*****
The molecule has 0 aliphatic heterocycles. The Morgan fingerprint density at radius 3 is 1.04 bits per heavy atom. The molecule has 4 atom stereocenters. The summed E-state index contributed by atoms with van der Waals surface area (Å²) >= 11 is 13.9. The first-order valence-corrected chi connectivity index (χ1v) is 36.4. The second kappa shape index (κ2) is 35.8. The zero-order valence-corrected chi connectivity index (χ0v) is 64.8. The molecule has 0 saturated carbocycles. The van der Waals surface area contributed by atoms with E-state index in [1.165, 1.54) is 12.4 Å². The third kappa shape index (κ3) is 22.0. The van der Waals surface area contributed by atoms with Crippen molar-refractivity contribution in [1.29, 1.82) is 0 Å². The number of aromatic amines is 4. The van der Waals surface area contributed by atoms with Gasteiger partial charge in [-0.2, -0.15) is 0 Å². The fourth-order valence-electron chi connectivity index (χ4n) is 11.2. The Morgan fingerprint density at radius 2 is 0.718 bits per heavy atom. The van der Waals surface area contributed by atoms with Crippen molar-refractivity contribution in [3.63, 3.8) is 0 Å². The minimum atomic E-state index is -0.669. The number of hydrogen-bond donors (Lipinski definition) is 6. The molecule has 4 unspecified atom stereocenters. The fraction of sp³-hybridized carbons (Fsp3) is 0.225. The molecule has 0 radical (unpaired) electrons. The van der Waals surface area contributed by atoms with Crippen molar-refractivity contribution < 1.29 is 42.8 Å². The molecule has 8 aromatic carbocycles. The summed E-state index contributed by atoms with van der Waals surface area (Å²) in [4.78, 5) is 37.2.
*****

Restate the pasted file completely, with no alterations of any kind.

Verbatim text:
The molecule has 0 aliphatic heterocycles. The Morgan fingerprint density at radius 3 is 1.04 bits per heavy atom. The molecule has 4 atom stereocenters. The summed E-state index contributed by atoms with van der Waals surface area (Å²) >= 11 is 13.9. The first-order valence-corrected chi connectivity index (χ1v) is 36.4. The second kappa shape index (κ2) is 35.8. The zero-order valence-corrected chi connectivity index (χ0v) is 64.8. The molecule has 0 saturated carbocycles. The van der Waals surface area contributed by atoms with E-state index in [1.165, 1.54) is 12.4 Å². The third kappa shape index (κ3) is 22.0. The van der Waals surface area contributed by atoms with Crippen molar-refractivity contribution in [1.29, 1.82) is 0 Å². The number of aromatic amines is 4. The van der Waals surface area contributed by atoms with Gasteiger partial charge in [-0.2, -0.15) is 0 Å². The fourth-order valence-electron chi connectivity index (χ4n) is 11.2. The Morgan fingerprint density at radius 2 is 0.718 bits per heavy atom. The van der Waals surface area contributed by atoms with Crippen molar-refractivity contribution in [3.63, 3.8) is 0 Å². The minimum atomic E-state index is -0.669. The number of hydrogen-bond donors (Lipinski definition) is 6. The molecule has 4 unspecified atom stereocenters. The fraction of sp³-hybridized carbons (Fsp3) is 0.225. The molecule has 0 radical (unpaired) electrons. The van der Waals surface area contributed by atoms with Crippen molar-refractivity contribution < 1.29 is 42.8 Å². The molecule has 8 aromatic carbocycles. The summed E-state index contributed by atoms with van der Waals surface area (Å²) in [4.78, 5) is 37.2.